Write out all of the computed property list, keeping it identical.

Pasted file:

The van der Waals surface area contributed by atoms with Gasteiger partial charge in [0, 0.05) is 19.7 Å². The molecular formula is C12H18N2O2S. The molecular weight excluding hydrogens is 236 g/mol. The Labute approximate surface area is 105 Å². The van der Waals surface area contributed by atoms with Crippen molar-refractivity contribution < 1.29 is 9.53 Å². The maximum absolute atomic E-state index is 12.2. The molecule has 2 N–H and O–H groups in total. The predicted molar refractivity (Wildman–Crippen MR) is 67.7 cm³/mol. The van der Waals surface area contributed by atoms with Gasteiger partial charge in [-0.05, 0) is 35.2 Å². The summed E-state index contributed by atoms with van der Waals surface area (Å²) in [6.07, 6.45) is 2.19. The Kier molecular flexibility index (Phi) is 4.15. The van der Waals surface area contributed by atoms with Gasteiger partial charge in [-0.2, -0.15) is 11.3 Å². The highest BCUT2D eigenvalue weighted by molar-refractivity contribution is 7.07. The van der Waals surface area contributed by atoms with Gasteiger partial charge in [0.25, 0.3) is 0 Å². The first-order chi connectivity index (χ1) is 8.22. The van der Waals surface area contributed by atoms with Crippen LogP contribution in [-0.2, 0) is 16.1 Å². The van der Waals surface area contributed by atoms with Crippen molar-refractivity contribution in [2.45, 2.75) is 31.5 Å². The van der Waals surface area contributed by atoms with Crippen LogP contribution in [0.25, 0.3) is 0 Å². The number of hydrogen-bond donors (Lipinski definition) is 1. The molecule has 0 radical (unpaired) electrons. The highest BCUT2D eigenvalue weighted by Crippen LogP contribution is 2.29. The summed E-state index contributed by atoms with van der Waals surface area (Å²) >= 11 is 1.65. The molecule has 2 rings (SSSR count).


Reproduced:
The van der Waals surface area contributed by atoms with Gasteiger partial charge in [0, 0.05) is 19.7 Å². The molecular formula is C12H18N2O2S. The molecular weight excluding hydrogens is 236 g/mol. The Labute approximate surface area is 105 Å². The van der Waals surface area contributed by atoms with Crippen molar-refractivity contribution < 1.29 is 9.53 Å². The maximum absolute atomic E-state index is 12.2. The molecule has 2 N–H and O–H groups in total. The predicted molar refractivity (Wildman–Crippen MR) is 67.7 cm³/mol. The van der Waals surface area contributed by atoms with Gasteiger partial charge in [-0.05, 0) is 35.2 Å². The summed E-state index contributed by atoms with van der Waals surface area (Å²) in [6.07, 6.45) is 2.19. The Kier molecular flexibility index (Phi) is 4.15. The van der Waals surface area contributed by atoms with Gasteiger partial charge in [-0.2, -0.15) is 11.3 Å². The highest BCUT2D eigenvalue weighted by molar-refractivity contribution is 7.07. The van der Waals surface area contributed by atoms with Gasteiger partial charge in [0.25, 0.3) is 0 Å². The first-order chi connectivity index (χ1) is 8.22. The van der Waals surface area contributed by atoms with Crippen LogP contribution in [-0.2, 0) is 16.1 Å². The van der Waals surface area contributed by atoms with Crippen molar-refractivity contribution in [2.45, 2.75) is 31.5 Å². The van der Waals surface area contributed by atoms with Crippen LogP contribution in [0.25, 0.3) is 0 Å². The number of hydrogen-bond donors (Lipinski definition) is 1. The molecule has 0 radical (unpaired) electrons. The highest BCUT2D eigenvalue weighted by Crippen LogP contribution is 2.29. The summed E-state index contributed by atoms with van der Waals surface area (Å²) >= 11 is 1.65. The molecule has 2 rings (SSSR count).